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  • The Kingston and St. Andrew Corporation (KSAC) is refuting reports that it has placed a ban on the feeding of homeless persons on the streets, as it is only seeking to regularize and coordinate the work of the groups that have caring programmes for these persons.
  • Mrs. Brown Burke said coming out of the meeting, several homeless persons were examined by professionals and placed at the Bellevue Hospital.
  • Some of the locations where the homeless are fed in the Corporate Area are the Open Arms Drop-In Centre, the Marie Aitkens Night Shelter, Mona Baptist Church, Bethel Baptist Church and the Salvation Army.

The Kingston and St. Andrew Corporation  (KSAC) is refuting reports that it has placed a ban on the feeding of homeless persons on the streets, as it is only seeking to regularize and coordinate the work of the groups that have caring programmes for these persons.

According to Mayor of Kingston, Senator Angela Brown Burke, the KSAC recently met with stakeholders following concerns from persons about the activities of the homeless, and while several recommendations were accepted, no ban was placed on persons being fed on the streets.

Mrs. Brown Burke said coming out of the meeting, several homeless persons were examined by professionals and placed at the Bellevue Hospital.

She informed that there was also an agreement to promote the use of all the feeding centres which are operated by churches and civic organizations, “where if you are feeding people, you can establish a schedule.”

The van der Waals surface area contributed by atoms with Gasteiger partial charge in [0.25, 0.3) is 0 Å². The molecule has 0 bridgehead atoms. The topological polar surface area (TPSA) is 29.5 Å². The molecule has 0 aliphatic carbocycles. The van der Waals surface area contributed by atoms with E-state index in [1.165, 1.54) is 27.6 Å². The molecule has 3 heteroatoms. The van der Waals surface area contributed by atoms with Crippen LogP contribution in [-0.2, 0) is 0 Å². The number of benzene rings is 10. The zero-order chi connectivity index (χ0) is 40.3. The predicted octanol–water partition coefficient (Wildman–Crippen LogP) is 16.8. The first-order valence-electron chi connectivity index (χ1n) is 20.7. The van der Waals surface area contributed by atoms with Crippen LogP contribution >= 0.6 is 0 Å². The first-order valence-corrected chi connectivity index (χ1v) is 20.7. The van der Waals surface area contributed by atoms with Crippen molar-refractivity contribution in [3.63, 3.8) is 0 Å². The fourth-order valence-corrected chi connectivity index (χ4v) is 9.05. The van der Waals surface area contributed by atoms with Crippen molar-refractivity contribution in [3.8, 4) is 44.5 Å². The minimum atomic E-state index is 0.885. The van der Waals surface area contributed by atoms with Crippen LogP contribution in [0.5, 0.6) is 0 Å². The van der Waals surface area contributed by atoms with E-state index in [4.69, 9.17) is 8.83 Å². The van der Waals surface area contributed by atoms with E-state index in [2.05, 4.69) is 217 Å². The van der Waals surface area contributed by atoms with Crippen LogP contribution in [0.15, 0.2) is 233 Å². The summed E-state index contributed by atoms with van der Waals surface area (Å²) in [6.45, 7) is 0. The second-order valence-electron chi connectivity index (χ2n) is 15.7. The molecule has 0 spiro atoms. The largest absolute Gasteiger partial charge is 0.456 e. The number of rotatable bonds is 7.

The Mayor said that although the people who are feeding the homeless have good intentions, if the activity is not managed in can be part of the problem that the KSAC is trying to rectify.

“I start from the viewpoint that sometimes when you pass individuals, they have four or five food (boxes), and another day they might be hungry, or somebody else doesn’t have a meal for the day,” Senator Brown Burke noted.

The Mayor said concerns have come from persons who encounter problems while entering the Supreme Court, in downtown Kingston, while others going about their business have unpleasant encounters with the homeless.

She explained that going forward, a part of the solution is to discourage the congregating of the homeless in certain sections of the area, which the feeding programme encourages.

“Persons also complain about what is happening around St. William Grant Park, without making the connection that part of the problem has to do with our homeless population and what they do there. We believe that it is part of our responsibility to have a safe and thriving community,” the Mayor said.

Some of the locations where the homeless are fed in the Corporate Area are the Open Arms Drop-In Centre, the Marie Aitkens Night Shelter, Mona Baptist Church, Bethel Baptist Church and the Salvation Army.

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